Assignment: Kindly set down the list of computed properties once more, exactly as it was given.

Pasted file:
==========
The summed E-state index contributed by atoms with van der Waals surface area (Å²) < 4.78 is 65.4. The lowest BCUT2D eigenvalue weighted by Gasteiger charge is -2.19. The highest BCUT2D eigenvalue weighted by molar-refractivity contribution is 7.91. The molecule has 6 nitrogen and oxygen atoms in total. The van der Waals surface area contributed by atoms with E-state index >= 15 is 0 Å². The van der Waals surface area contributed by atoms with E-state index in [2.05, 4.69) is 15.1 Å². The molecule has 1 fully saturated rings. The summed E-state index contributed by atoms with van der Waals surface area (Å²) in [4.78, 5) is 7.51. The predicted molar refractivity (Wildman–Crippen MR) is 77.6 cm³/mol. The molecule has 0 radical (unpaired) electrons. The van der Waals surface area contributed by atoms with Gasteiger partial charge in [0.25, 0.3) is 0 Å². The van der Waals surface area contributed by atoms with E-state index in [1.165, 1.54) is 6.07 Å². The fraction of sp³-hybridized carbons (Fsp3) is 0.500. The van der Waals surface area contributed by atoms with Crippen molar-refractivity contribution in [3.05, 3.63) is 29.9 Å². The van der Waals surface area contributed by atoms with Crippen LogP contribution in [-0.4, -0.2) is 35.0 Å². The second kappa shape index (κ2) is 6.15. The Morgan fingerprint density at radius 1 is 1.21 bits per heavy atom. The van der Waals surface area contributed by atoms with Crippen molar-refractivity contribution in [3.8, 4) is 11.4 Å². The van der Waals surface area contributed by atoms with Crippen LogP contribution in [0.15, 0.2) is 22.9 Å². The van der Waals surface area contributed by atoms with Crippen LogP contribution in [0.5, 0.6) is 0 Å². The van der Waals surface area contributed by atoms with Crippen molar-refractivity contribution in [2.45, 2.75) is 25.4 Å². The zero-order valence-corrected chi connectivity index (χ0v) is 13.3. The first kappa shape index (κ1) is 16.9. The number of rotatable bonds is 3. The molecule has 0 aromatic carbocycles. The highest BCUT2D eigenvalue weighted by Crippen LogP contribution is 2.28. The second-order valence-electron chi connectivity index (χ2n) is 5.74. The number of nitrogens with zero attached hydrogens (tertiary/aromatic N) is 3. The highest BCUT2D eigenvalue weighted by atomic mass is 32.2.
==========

The summed E-state index contributed by atoms with van der Waals surface area (Å²) < 4.78 is 65.4. The lowest BCUT2D eigenvalue weighted by Gasteiger charge is -2.19. The highest BCUT2D eigenvalue weighted by molar-refractivity contribution is 7.91. The molecule has 6 nitrogen and oxygen atoms in total. The van der Waals surface area contributed by atoms with E-state index >= 15 is 0 Å². The van der Waals surface area contributed by atoms with E-state index in [2.05, 4.69) is 15.1 Å². The molecule has 1 fully saturated rings. The summed E-state index contributed by atoms with van der Waals surface area (Å²) in [4.78, 5) is 7.51. The predicted molar refractivity (Wildman–Crippen MR) is 77.6 cm³/mol. The molecule has 0 radical (unpaired) electrons. The van der Waals surface area contributed by atoms with Gasteiger partial charge in [0.25, 0.3) is 0 Å². The van der Waals surface area contributed by atoms with E-state index in [1.165, 1.54) is 6.07 Å². The fraction of sp³-hybridized carbons (Fsp3) is 0.500. The van der Waals surface area contributed by atoms with Crippen molar-refractivity contribution in [3.05, 3.63) is 29.9 Å². The van der Waals surface area contributed by atoms with Crippen LogP contribution in [-0.4, -0.2) is 35.0 Å². The second kappa shape index (κ2) is 6.15. The Morgan fingerprint density at radius 1 is 1.21 bits per heavy atom. The van der Waals surface area contributed by atoms with Crippen molar-refractivity contribution in [3.8, 4) is 11.4 Å². The van der Waals surface area contributed by atoms with Crippen LogP contribution in [0.15, 0.2) is 22.9 Å². The van der Waals surface area contributed by atoms with Crippen LogP contribution in [0.5, 0.6) is 0 Å². The van der Waals surface area contributed by atoms with Crippen molar-refractivity contribution in [2.45, 2.75) is 25.4 Å². The zero-order valence-corrected chi connectivity index (χ0v) is 13.3. The first kappa shape index (κ1) is 16.9. The number of rotatable bonds is 3. The molecule has 0 aromatic carbocycles. The highest BCUT2D eigenvalue weighted by Crippen LogP contribution is 2.28. The second-order valence-electron chi connectivity index (χ2n) is 5.74. The number of nitrogens with zero attached hydrogens (tertiary/aromatic N) is 3. The highest BCUT2D eigenvalue weighted by atomic mass is 32.2.